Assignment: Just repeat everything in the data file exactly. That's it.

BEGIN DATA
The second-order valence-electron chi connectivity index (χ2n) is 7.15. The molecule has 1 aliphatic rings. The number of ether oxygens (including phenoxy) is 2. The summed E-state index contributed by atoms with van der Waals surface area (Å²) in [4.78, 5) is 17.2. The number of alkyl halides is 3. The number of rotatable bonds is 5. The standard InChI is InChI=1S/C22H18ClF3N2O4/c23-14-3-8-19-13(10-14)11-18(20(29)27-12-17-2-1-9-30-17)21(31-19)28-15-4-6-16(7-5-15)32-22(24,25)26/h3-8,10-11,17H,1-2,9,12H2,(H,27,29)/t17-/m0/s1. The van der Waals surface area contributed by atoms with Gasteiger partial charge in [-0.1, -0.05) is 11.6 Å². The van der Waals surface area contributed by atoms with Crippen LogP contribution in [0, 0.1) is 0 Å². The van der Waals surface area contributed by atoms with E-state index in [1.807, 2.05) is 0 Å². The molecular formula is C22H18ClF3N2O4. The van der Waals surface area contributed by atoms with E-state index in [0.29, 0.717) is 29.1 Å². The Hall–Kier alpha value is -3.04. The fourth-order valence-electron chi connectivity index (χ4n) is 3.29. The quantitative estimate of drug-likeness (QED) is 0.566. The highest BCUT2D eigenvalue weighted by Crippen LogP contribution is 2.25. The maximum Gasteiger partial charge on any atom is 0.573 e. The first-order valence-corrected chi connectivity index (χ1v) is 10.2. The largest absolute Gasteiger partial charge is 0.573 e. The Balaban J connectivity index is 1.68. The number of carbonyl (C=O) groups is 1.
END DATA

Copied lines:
The second-order valence-electron chi connectivity index (χ2n) is 7.15. The molecule has 1 aliphatic rings. The number of ether oxygens (including phenoxy) is 2. The summed E-state index contributed by atoms with van der Waals surface area (Å²) in [4.78, 5) is 17.2. The number of alkyl halides is 3. The number of rotatable bonds is 5. The standard InChI is InChI=1S/C22H18ClF3N2O4/c23-14-3-8-19-13(10-14)11-18(20(29)27-12-17-2-1-9-30-17)21(31-19)28-15-4-6-16(7-5-15)32-22(24,25)26/h3-8,10-11,17H,1-2,9,12H2,(H,27,29)/t17-/m0/s1. The van der Waals surface area contributed by atoms with Gasteiger partial charge in [-0.1, -0.05) is 11.6 Å². The van der Waals surface area contributed by atoms with Crippen LogP contribution in [0, 0.1) is 0 Å². The van der Waals surface area contributed by atoms with E-state index in [1.807, 2.05) is 0 Å². The molecular formula is C22H18ClF3N2O4. The van der Waals surface area contributed by atoms with E-state index in [0.29, 0.717) is 29.1 Å². The Hall–Kier alpha value is -3.04. The fourth-order valence-electron chi connectivity index (χ4n) is 3.29. The quantitative estimate of drug-likeness (QED) is 0.566. The highest BCUT2D eigenvalue weighted by Crippen LogP contribution is 2.25. The maximum Gasteiger partial charge on any atom is 0.573 e. The first-order valence-corrected chi connectivity index (χ1v) is 10.2. The largest absolute Gasteiger partial charge is 0.573 e. The Balaban J connectivity index is 1.68. The number of carbonyl (C=O) groups is 1.